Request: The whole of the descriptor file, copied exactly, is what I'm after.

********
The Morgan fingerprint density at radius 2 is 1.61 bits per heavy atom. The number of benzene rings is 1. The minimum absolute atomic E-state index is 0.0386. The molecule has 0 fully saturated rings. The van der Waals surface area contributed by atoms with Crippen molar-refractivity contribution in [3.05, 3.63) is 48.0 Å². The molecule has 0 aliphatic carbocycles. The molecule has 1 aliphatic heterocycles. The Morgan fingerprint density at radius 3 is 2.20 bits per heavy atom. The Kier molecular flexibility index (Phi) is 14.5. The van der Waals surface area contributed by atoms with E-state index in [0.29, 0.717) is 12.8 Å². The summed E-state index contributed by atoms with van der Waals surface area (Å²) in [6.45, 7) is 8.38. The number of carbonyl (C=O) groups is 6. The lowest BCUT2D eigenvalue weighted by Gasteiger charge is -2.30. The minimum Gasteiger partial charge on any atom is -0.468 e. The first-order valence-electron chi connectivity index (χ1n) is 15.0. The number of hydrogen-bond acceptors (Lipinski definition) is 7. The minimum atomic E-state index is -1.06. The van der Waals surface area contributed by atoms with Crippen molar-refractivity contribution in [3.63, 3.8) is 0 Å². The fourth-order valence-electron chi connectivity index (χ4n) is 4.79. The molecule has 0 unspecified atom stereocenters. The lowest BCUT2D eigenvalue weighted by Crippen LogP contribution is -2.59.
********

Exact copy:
The Morgan fingerprint density at radius 2 is 1.61 bits per heavy atom. The number of benzene rings is 1. The minimum absolute atomic E-state index is 0.0386. The molecule has 0 fully saturated rings. The van der Waals surface area contributed by atoms with Crippen molar-refractivity contribution in [3.05, 3.63) is 48.0 Å². The molecule has 0 aliphatic carbocycles. The molecule has 1 aliphatic heterocycles. The Morgan fingerprint density at radius 3 is 2.20 bits per heavy atom. The Kier molecular flexibility index (Phi) is 14.5. The van der Waals surface area contributed by atoms with E-state index in [0.29, 0.717) is 12.8 Å². The summed E-state index contributed by atoms with van der Waals surface area (Å²) in [6.45, 7) is 8.38. The number of carbonyl (C=O) groups is 6. The lowest BCUT2D eigenvalue weighted by Gasteiger charge is -2.30. The minimum Gasteiger partial charge on any atom is -0.468 e. The first-order valence-electron chi connectivity index (χ1n) is 15.0. The number of hydrogen-bond acceptors (Lipinski definition) is 7. The minimum atomic E-state index is -1.06. The van der Waals surface area contributed by atoms with Crippen molar-refractivity contribution in [3.63, 3.8) is 0 Å². The fourth-order valence-electron chi connectivity index (χ4n) is 4.79. The molecule has 0 unspecified atom stereocenters. The lowest BCUT2D eigenvalue weighted by Crippen LogP contribution is -2.59.